Samsung Galaxy Tab S (8.4-inch) Tablet Review
Marking rise of OLED tablets, Samsung debuts a fine featherweight
By the numbers this is an impressive tablet, but it's imperfect. That's okay—no tablet is. However, there are a couple performance hiccups that merit discussion.
The final word on the screen is that it's amazing. However, OLED displays have a long way to go before they reach their performance peak, and that's very obvious with issues like green cast and gamma problems.
However, the news isn't all bad. For starters, the PenTile AMOLED screen with 2560x1600 pixels is quite good. Despite the RGBG diamond layout reducing res by up to 50% in single primary colors, the pixel density is so high that each dot is still under 1 arcminute on your retinas—provided the screen is at least 15 inches from your pupil. So that takes care of all the issues introduced by PenTile displays.
But this is an AMOLED display, so there's more to talk about here. Because the contrast ratio is theoretically infinite, we cap the black levels at the human-perceptible limit to get the math right. Boasting a peak brightness of 355.67cd/m2 and a contrast ratio of 118557:1, by the numbers this is an insanely good performance. However, gamma is a huge sore spot.
Normally, screens will shoot for a gamma slope of 2.1-2.2, but the Samsung Galaxy Tab S has a slope of 2.44. While that doesn't sound like a huge issue, you'll notice some really wonky greyscale issues in the lower half of luminance values. Like I mentioned in the main page of the review, even the best OLED screens have this problem, so it's just something you'll have to deal with for the time being. OLEDs have a long way to go to mature, so cheer up, yeah?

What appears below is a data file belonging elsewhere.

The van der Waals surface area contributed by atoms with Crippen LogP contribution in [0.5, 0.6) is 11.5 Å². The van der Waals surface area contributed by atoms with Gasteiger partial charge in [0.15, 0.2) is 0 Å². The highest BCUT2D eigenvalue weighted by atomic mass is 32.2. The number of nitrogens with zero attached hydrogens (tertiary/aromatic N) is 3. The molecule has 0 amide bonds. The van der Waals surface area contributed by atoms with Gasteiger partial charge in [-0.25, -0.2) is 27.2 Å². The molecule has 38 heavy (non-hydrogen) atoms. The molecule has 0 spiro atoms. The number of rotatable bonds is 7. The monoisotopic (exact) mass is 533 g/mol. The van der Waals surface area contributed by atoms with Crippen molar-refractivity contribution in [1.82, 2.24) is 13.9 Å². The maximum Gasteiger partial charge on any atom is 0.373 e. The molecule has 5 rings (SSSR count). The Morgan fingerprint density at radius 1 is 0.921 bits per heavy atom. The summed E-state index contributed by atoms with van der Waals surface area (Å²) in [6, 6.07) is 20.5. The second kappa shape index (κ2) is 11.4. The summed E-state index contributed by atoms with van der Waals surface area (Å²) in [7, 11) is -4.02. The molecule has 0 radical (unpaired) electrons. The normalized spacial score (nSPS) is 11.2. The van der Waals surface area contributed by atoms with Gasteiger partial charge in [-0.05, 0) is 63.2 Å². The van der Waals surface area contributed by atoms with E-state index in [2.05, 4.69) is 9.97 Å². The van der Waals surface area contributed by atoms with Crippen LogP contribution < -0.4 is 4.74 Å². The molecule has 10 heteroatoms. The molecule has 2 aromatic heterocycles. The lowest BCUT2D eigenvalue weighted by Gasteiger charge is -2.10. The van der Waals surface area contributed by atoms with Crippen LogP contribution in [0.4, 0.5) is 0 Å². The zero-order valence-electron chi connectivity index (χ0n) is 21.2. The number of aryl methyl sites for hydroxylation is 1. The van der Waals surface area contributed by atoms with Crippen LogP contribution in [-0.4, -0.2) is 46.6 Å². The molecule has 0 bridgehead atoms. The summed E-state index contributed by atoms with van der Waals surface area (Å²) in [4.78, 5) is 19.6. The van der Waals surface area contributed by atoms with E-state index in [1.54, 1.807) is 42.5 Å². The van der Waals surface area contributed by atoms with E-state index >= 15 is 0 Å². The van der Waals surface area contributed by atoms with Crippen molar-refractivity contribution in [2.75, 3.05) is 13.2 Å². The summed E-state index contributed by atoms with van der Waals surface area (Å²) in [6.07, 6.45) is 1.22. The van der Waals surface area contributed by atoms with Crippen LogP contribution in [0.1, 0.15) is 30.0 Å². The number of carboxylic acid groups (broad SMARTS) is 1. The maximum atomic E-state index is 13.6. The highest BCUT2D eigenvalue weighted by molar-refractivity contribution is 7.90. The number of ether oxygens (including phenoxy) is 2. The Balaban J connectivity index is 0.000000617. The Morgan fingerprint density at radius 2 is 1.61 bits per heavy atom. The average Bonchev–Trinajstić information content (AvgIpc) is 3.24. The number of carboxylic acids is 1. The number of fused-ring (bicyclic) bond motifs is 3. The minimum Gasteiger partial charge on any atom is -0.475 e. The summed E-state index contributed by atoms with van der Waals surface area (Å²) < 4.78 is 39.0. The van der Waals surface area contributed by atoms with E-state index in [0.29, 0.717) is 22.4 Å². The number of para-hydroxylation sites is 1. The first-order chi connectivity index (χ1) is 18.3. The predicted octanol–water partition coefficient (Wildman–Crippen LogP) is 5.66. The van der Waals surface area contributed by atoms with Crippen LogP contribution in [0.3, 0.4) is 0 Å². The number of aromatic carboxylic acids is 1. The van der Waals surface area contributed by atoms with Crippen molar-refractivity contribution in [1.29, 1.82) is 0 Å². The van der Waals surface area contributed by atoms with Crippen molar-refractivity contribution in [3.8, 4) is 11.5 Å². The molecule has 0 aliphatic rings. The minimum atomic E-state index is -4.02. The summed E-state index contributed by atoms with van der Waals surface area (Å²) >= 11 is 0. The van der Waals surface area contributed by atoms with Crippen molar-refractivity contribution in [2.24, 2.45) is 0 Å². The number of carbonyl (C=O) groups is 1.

Color performance is exemplary—and there are many modes to choose from. Though the "Basic" mode is the most accurate to the Rec. 709 standard, the default settings and variations thereof are all somewhere closer to the UHD Rec. 2020 standard, with different degrees of saturation. My advice is to play around with it to see what you like best, because the newer standards are somewhat a more wild-west type deal, and we can't score it quite yet until the dust settles.
Circling back to the PenTile display again, I need to point out that it's a match made in heaven for AMOLED. Because there's no backlight to constantly drain power, turning black pixels off saves a bunch of juice, and it shows in our tests.
Video playback is crazy-good, with 12 hours, 4 minutes of on-screen time. It's easy to attribute that one to the pixels turning off in dark scenes. So it stands to reason that your mileage will vary based on the video files you watch.
Because reading eBooks will also mean lots of white space on your screen, we were only able to squeeze 5 hours, 58 minutes in continuous read time with the screen at normal black/white orientation. However, here too the screen is important. You will almost definitely get more time out of your device if you invert the colors in your reader app—typically the "night reading" mode—leaving most of the screen off instead of on.
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